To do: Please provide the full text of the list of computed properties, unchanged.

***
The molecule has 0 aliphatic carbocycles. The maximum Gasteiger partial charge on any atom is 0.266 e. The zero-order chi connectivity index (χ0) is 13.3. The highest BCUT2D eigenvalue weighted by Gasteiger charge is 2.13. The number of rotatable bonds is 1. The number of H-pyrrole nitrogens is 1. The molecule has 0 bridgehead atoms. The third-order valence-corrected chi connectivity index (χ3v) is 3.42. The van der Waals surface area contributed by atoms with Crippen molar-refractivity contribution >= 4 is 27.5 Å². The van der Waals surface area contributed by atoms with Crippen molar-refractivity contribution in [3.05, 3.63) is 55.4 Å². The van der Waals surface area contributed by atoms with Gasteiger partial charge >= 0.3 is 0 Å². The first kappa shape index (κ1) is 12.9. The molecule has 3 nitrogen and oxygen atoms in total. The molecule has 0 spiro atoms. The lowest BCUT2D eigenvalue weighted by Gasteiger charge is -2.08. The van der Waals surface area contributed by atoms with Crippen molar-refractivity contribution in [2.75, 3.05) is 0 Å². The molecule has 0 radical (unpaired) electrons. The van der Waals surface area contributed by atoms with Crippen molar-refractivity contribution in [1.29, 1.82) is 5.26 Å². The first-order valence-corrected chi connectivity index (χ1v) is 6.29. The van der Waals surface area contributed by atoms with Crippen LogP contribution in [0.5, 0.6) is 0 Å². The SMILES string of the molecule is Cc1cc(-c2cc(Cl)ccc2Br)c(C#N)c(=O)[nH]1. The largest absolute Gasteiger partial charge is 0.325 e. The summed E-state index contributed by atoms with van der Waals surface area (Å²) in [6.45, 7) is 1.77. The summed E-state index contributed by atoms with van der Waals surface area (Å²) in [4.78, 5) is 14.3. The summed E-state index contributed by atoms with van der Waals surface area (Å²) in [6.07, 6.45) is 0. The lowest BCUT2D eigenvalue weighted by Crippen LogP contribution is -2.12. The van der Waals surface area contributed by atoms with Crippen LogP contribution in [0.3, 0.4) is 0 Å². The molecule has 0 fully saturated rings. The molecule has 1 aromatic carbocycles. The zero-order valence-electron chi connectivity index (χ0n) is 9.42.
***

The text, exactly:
The molecule has 0 aliphatic carbocycles. The maximum Gasteiger partial charge on any atom is 0.266 e. The zero-order chi connectivity index (χ0) is 13.3. The highest BCUT2D eigenvalue weighted by Gasteiger charge is 2.13. The number of rotatable bonds is 1. The number of H-pyrrole nitrogens is 1. The molecule has 0 bridgehead atoms. The third-order valence-corrected chi connectivity index (χ3v) is 3.42. The van der Waals surface area contributed by atoms with Crippen molar-refractivity contribution >= 4 is 27.5 Å². The van der Waals surface area contributed by atoms with Crippen molar-refractivity contribution in [3.05, 3.63) is 55.4 Å². The van der Waals surface area contributed by atoms with Gasteiger partial charge >= 0.3 is 0 Å². The first kappa shape index (κ1) is 12.9. The molecule has 3 nitrogen and oxygen atoms in total. The molecule has 0 spiro atoms. The lowest BCUT2D eigenvalue weighted by Gasteiger charge is -2.08. The van der Waals surface area contributed by atoms with Crippen molar-refractivity contribution in [2.75, 3.05) is 0 Å². The molecule has 0 radical (unpaired) electrons. The van der Waals surface area contributed by atoms with Crippen molar-refractivity contribution in [1.29, 1.82) is 5.26 Å². The first-order valence-corrected chi connectivity index (χ1v) is 6.29. The van der Waals surface area contributed by atoms with Crippen LogP contribution in [0.5, 0.6) is 0 Å². The SMILES string of the molecule is Cc1cc(-c2cc(Cl)ccc2Br)c(C#N)c(=O)[nH]1. The largest absolute Gasteiger partial charge is 0.325 e. The summed E-state index contributed by atoms with van der Waals surface area (Å²) in [6.45, 7) is 1.77. The summed E-state index contributed by atoms with van der Waals surface area (Å²) in [4.78, 5) is 14.3. The summed E-state index contributed by atoms with van der Waals surface area (Å²) in [6.07, 6.45) is 0. The lowest BCUT2D eigenvalue weighted by Crippen LogP contribution is -2.12. The van der Waals surface area contributed by atoms with Crippen LogP contribution in [0.3, 0.4) is 0 Å². The molecule has 0 fully saturated rings. The molecule has 1 aromatic carbocycles. The zero-order valence-electron chi connectivity index (χ0n) is 9.42.